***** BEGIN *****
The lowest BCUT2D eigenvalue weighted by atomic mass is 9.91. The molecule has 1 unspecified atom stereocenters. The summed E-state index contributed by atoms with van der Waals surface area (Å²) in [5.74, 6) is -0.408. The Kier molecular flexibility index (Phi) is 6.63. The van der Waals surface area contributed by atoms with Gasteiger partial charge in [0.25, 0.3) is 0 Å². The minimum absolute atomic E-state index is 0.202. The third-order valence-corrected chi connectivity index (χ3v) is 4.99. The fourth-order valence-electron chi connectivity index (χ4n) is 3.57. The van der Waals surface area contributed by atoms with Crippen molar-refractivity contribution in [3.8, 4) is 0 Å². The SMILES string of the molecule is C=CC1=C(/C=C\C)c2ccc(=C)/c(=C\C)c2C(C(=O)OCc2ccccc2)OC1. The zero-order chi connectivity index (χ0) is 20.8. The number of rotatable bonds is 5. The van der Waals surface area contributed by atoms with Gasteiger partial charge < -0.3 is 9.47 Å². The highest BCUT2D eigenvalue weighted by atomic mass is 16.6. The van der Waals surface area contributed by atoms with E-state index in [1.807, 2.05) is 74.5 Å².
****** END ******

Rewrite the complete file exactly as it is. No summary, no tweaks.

The lowest BCUT2D eigenvalue weighted by atomic mass is 9.91. The molecule has 1 unspecified atom stereocenters. The summed E-state index contributed by atoms with van der Waals surface area (Å²) in [5.74, 6) is -0.408. The Kier molecular flexibility index (Phi) is 6.63. The van der Waals surface area contributed by atoms with Gasteiger partial charge in [0.25, 0.3) is 0 Å². The minimum absolute atomic E-state index is 0.202. The third-order valence-corrected chi connectivity index (χ3v) is 4.99. The fourth-order valence-electron chi connectivity index (χ4n) is 3.57. The van der Waals surface area contributed by atoms with Crippen molar-refractivity contribution in [3.8, 4) is 0 Å². The SMILES string of the molecule is C=CC1=C(/C=C\C)c2ccc(=C)/c(=C\C)c2C(C(=O)OCc2ccccc2)OC1. The zero-order chi connectivity index (χ0) is 20.8. The number of rotatable bonds is 5. The van der Waals surface area contributed by atoms with Gasteiger partial charge < -0.3 is 9.47 Å². The highest BCUT2D eigenvalue weighted by atomic mass is 16.6. The van der Waals surface area contributed by atoms with E-state index in [1.807, 2.05) is 74.5 Å².